Our health-care sys­tem can do bet­ter


The Hamilton Spectator - - OPINION - John Roe

As proud as most Cana­di­ans are of their pub­lic health­care sys­tem many of us re­al­ize it could, with some ef­fort, be even bet­ter.

Alarm­ingly, a com­pre­hen­sive new re­port from south of the bor­der in­di­cates the room for im­prove­ment and the need for it to hap­pen are both enor­mous. Af­ter a study of 11 wealthy coun­tries, Canada was awarded the dis­mal rank­ing of ninth place by the Com­mon­wealth Fund, an Amer­i­can re­search foun­da­tion.

Only France and, per­haps pre­dictably, the United States fin­ished lower than us. And when it came to peo­ple’s ac­cess to health care, Canada was judged the sec­ond worst in the de­vel­oped world be­cause of its lengthy waits for ev­ery­thing from pri­mary care to emer­gency treat­ment, elec­tive surgery and long-term care.

Ab­sorb those words: Sec­ond worst in the de­vel­oped world. Maybe we have less to be proud of than our politi­cians tell us.

The Com­mon­wealth Fund re­port wasn’t dashed off on the back of an en­ve­lope af­ter a morn­ing meet­ing. It is an ex­haus­tive com­pi­la­tion of in­for­ma­tion that comes from Com­mon­wealth Fund sur­veys and groups such as the World Health Or­ga­ni­za­tion and Or­ga­ni­za­tion for Eco­nomic Co-op­er­a­tion and De­vel­op­ment. The 11 coun­tries were graded ac­cord­ing to 72 mea­sure­ments that were grouped into five cat­e­gories: care process, ac­cess, ad­min­is­tra­tive ef­fi­ciency, eq­uity and health-care out­comes.

When it came to care process and ad­min­is­tra­tive ef­fi­ciency, Canada fin­ished in sixth place or the mid­dle of the pack. And there is com­fort in know­ing Cana­di­ans re­ceive very good med­i­cal care — once they can fi­nally get it. But in the cat­e­gory of health-care out­comes, we were ninth. Canada’s in­fant-mor­tal­ity rate was 4.8 deaths for ev­ery 1,000 live births, the worst show­ing next to the U.S. Mean­while, 16 per cent of Canadian adults re­ported hav­ing two of five com­mon chronic con­di­tions. Once again, only Amer­ica was ranked lower.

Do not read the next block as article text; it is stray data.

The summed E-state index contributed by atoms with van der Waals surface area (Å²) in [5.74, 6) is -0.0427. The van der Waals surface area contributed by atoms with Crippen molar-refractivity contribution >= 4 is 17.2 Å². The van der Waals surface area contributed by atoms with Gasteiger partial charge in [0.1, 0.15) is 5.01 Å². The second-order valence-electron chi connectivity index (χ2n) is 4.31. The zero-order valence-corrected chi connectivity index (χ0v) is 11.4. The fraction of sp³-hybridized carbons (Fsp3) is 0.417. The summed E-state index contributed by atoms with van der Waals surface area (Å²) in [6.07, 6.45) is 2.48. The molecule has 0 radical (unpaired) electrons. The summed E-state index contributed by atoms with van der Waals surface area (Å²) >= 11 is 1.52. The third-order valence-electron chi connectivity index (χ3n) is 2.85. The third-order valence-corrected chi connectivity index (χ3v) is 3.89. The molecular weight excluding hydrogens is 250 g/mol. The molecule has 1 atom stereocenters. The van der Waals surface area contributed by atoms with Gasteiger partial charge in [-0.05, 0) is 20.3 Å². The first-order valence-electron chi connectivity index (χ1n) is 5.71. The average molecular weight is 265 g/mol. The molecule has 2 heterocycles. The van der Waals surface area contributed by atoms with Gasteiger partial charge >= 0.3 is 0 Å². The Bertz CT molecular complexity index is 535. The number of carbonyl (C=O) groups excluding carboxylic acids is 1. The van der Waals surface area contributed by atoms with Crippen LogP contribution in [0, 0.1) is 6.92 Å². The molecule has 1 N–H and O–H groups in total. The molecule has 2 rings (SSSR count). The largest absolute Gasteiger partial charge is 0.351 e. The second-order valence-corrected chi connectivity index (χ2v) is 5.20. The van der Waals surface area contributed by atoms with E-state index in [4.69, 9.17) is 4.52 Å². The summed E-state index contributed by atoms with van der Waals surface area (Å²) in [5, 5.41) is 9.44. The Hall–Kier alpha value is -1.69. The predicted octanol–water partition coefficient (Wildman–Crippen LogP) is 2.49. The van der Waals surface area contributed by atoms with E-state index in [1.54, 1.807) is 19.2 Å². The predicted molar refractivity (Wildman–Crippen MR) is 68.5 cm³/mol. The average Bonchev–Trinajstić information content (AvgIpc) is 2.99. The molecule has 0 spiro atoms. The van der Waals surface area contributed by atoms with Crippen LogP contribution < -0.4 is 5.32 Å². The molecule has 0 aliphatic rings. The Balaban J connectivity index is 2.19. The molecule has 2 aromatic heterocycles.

This study leaves many tough ques­tions to be an­swered. One of the hard­est is: Why don’t we get a big­ger bang for our health-care bucks?

While Canada spent the equiv­a­lent of 10 per cent of its gross do­mes­tic prod­uct on health care in 2014, it was dra­mat­i­cally out­per­formed by Bri­tain, Aus­tralia, Nor­way and New Zealand, which all spent less. Th­ese coun­tries were re­spec­tively ranked first, sec­ond and tied for fourth. How do they do it?

For too long, Cana­di­ans have been con­tent to favourably com­pare them­selves with the Amer­i­cans who grap­ple with an ul­tra­ex­pen­sive, but prob­lem-plagued, health-care sys­tem.

It’s time to look at and learn from other coun­tries such as Bri­tain and Aus­tralia. It’s not nec­es­sar­ily how much you spend or how peo­ple pay that mat­ters, it’s how you de­liver that counts. Canada has a long way to go in what it de­liv­ers — a de­fi­ciency our fed­eral and pro­vin­cial lead­ers must fix.

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